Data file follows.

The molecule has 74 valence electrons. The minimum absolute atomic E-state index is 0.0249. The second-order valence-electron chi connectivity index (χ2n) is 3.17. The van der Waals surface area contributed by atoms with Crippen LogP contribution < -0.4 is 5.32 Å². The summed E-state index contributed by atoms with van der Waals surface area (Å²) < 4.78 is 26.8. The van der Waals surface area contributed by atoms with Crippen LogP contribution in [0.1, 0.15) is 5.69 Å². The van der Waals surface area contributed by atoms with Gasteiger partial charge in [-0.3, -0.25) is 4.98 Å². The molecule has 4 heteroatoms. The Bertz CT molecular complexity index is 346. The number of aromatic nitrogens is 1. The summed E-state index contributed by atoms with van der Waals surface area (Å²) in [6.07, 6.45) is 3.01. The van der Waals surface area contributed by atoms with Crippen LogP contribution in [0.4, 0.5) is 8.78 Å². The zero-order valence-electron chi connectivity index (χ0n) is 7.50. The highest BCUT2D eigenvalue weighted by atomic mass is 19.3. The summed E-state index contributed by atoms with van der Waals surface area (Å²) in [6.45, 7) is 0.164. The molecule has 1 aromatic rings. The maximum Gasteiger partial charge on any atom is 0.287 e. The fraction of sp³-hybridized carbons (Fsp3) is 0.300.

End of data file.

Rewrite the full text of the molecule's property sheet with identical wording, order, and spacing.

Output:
The molecule has 74 valence electrons. The minimum absolute atomic E-state index is 0.0249. The second-order valence-electron chi connectivity index (χ2n) is 3.17. The van der Waals surface area contributed by atoms with Crippen LogP contribution < -0.4 is 5.32 Å². The summed E-state index contributed by atoms with van der Waals surface area (Å²) < 4.78 is 26.8. The van der Waals surface area contributed by atoms with Crippen LogP contribution in [0.1, 0.15) is 5.69 Å². The van der Waals surface area contributed by atoms with Gasteiger partial charge in [-0.3, -0.25) is 4.98 Å². The molecule has 4 heteroatoms. The Bertz CT molecular complexity index is 346. The number of aromatic nitrogens is 1. The summed E-state index contributed by atoms with van der Waals surface area (Å²) in [6.07, 6.45) is 3.01. The van der Waals surface area contributed by atoms with Crippen LogP contribution in [0.4, 0.5) is 8.78 Å². The zero-order valence-electron chi connectivity index (χ0n) is 7.50. The highest BCUT2D eigenvalue weighted by atomic mass is 19.3. The summed E-state index contributed by atoms with van der Waals surface area (Å²) in [6.45, 7) is 0.164. The molecule has 1 aromatic rings. The maximum Gasteiger partial charge on any atom is 0.287 e. The fraction of sp³-hybridized carbons (Fsp3) is 0.300.